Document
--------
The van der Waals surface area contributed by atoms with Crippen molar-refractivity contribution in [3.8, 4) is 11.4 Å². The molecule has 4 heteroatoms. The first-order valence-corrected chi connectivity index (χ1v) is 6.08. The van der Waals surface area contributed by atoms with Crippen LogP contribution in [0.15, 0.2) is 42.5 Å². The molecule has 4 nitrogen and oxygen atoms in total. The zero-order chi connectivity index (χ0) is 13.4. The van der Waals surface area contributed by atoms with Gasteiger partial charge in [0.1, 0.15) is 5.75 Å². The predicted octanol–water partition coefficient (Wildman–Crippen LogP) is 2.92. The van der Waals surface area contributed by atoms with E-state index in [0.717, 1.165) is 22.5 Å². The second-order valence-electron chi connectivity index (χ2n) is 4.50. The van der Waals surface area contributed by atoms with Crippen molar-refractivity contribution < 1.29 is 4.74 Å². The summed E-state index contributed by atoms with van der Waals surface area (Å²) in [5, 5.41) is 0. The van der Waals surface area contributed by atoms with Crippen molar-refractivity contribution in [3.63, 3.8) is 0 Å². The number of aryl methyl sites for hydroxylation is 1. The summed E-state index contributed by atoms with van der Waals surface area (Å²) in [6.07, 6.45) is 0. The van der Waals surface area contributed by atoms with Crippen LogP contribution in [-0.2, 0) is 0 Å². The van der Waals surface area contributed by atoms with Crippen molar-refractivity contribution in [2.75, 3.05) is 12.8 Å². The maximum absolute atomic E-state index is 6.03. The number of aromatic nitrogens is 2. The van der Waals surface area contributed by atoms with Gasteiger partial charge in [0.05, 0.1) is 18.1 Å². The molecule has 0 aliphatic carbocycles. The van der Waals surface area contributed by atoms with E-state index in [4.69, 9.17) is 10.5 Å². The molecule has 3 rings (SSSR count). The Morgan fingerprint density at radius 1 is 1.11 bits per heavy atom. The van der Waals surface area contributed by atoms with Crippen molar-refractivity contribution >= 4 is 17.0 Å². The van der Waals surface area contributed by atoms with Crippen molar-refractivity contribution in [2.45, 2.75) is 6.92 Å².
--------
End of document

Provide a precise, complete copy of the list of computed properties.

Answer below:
The van der Waals surface area contributed by atoms with Crippen molar-refractivity contribution in [3.8, 4) is 11.4 Å². The molecule has 4 heteroatoms. The first-order valence-corrected chi connectivity index (χ1v) is 6.08. The van der Waals surface area contributed by atoms with Crippen LogP contribution in [0.15, 0.2) is 42.5 Å². The molecule has 4 nitrogen and oxygen atoms in total. The zero-order chi connectivity index (χ0) is 13.4. The van der Waals surface area contributed by atoms with Gasteiger partial charge in [0.1, 0.15) is 5.75 Å². The predicted octanol–water partition coefficient (Wildman–Crippen LogP) is 2.92. The van der Waals surface area contributed by atoms with E-state index in [0.717, 1.165) is 22.5 Å². The second-order valence-electron chi connectivity index (χ2n) is 4.50. The van der Waals surface area contributed by atoms with Crippen molar-refractivity contribution < 1.29 is 4.74 Å². The summed E-state index contributed by atoms with van der Waals surface area (Å²) in [5, 5.41) is 0. The van der Waals surface area contributed by atoms with Crippen molar-refractivity contribution in [3.63, 3.8) is 0 Å². The number of aryl methyl sites for hydroxylation is 1. The summed E-state index contributed by atoms with van der Waals surface area (Å²) in [6.07, 6.45) is 0. The van der Waals surface area contributed by atoms with Crippen LogP contribution in [-0.2, 0) is 0 Å². The van der Waals surface area contributed by atoms with Crippen molar-refractivity contribution in [2.75, 3.05) is 12.8 Å². The maximum absolute atomic E-state index is 6.03. The number of aromatic nitrogens is 2. The van der Waals surface area contributed by atoms with Gasteiger partial charge in [0.05, 0.1) is 18.1 Å². The molecule has 0 aliphatic carbocycles. The van der Waals surface area contributed by atoms with E-state index in [4.69, 9.17) is 10.5 Å². The molecule has 3 rings (SSSR count). The Morgan fingerprint density at radius 1 is 1.11 bits per heavy atom. The van der Waals surface area contributed by atoms with Crippen molar-refractivity contribution >= 4 is 17.0 Å². The van der Waals surface area contributed by atoms with Crippen molar-refractivity contribution in [2.45, 2.75) is 6.92 Å².